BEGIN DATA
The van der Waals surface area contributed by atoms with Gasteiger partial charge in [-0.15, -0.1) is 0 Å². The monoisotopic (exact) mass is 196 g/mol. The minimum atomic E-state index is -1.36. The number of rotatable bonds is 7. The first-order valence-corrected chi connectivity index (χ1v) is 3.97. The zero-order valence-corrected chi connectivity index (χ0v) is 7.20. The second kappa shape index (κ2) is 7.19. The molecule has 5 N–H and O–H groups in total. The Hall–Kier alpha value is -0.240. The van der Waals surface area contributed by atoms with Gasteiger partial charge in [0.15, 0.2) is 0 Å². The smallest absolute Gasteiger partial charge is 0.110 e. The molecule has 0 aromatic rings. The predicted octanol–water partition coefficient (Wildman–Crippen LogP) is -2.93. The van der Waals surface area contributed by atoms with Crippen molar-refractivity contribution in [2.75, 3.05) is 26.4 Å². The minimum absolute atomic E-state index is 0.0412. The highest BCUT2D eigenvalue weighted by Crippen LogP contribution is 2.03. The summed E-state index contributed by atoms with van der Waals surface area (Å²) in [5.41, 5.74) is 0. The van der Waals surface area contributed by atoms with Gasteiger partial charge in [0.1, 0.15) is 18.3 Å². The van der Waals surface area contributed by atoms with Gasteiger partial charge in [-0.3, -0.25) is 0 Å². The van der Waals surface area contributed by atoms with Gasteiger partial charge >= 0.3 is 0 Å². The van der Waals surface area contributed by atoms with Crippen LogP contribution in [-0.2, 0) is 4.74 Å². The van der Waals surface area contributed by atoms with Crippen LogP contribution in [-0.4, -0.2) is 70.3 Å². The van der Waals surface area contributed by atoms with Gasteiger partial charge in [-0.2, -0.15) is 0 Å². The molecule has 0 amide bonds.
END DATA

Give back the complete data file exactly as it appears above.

The van der Waals surface area contributed by atoms with Gasteiger partial charge in [-0.15, -0.1) is 0 Å². The monoisotopic (exact) mass is 196 g/mol. The minimum atomic E-state index is -1.36. The number of rotatable bonds is 7. The first-order valence-corrected chi connectivity index (χ1v) is 3.97. The zero-order valence-corrected chi connectivity index (χ0v) is 7.20. The second kappa shape index (κ2) is 7.19. The molecule has 5 N–H and O–H groups in total. The Hall–Kier alpha value is -0.240. The van der Waals surface area contributed by atoms with Gasteiger partial charge in [0.15, 0.2) is 0 Å². The smallest absolute Gasteiger partial charge is 0.110 e. The molecule has 0 aromatic rings. The predicted octanol–water partition coefficient (Wildman–Crippen LogP) is -2.93. The van der Waals surface area contributed by atoms with Crippen molar-refractivity contribution in [2.75, 3.05) is 26.4 Å². The minimum absolute atomic E-state index is 0.0412. The highest BCUT2D eigenvalue weighted by Crippen LogP contribution is 2.03. The summed E-state index contributed by atoms with van der Waals surface area (Å²) in [5.41, 5.74) is 0. The van der Waals surface area contributed by atoms with Gasteiger partial charge in [0.1, 0.15) is 18.3 Å². The van der Waals surface area contributed by atoms with Gasteiger partial charge in [-0.3, -0.25) is 0 Å². The van der Waals surface area contributed by atoms with Gasteiger partial charge >= 0.3 is 0 Å². The van der Waals surface area contributed by atoms with Crippen LogP contribution in [-0.2, 0) is 4.74 Å². The van der Waals surface area contributed by atoms with Crippen LogP contribution in [-0.4, -0.2) is 70.3 Å². The van der Waals surface area contributed by atoms with Gasteiger partial charge in [-0.2, -0.15) is 0 Å². The molecule has 0 amide bonds.